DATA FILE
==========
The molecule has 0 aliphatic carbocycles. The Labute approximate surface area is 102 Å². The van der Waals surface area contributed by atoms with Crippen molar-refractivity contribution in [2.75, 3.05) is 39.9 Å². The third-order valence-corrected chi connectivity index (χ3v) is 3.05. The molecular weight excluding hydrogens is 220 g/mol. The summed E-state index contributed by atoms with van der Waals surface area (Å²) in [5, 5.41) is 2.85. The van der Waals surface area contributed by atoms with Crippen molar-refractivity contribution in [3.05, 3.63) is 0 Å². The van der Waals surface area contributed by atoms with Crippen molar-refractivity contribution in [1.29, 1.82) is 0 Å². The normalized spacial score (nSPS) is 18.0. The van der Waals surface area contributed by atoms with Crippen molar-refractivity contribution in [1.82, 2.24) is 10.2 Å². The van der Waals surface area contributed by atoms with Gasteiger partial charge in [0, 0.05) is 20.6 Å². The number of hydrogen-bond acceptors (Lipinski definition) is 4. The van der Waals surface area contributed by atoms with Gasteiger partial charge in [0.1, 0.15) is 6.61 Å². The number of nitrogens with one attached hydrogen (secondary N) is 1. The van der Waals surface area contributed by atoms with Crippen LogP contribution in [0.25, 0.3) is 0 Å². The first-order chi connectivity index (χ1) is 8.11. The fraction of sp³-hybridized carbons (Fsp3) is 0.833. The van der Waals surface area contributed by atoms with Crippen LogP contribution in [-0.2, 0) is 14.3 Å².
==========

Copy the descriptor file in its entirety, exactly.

The molecule has 0 aliphatic carbocycles. The Labute approximate surface area is 102 Å². The van der Waals surface area contributed by atoms with Crippen molar-refractivity contribution in [2.75, 3.05) is 39.9 Å². The third-order valence-corrected chi connectivity index (χ3v) is 3.05. The molecular weight excluding hydrogens is 220 g/mol. The summed E-state index contributed by atoms with van der Waals surface area (Å²) in [5, 5.41) is 2.85. The van der Waals surface area contributed by atoms with Crippen molar-refractivity contribution in [3.05, 3.63) is 0 Å². The van der Waals surface area contributed by atoms with Crippen molar-refractivity contribution in [1.29, 1.82) is 0 Å². The normalized spacial score (nSPS) is 18.0. The van der Waals surface area contributed by atoms with Crippen molar-refractivity contribution in [1.82, 2.24) is 10.2 Å². The van der Waals surface area contributed by atoms with Gasteiger partial charge in [0, 0.05) is 20.6 Å². The number of hydrogen-bond acceptors (Lipinski definition) is 4. The van der Waals surface area contributed by atoms with Gasteiger partial charge in [0.1, 0.15) is 6.61 Å². The number of nitrogens with one attached hydrogen (secondary N) is 1. The van der Waals surface area contributed by atoms with Crippen LogP contribution in [0.25, 0.3) is 0 Å². The first-order chi connectivity index (χ1) is 8.11. The fraction of sp³-hybridized carbons (Fsp3) is 0.833. The van der Waals surface area contributed by atoms with Crippen LogP contribution in [-0.2, 0) is 14.3 Å².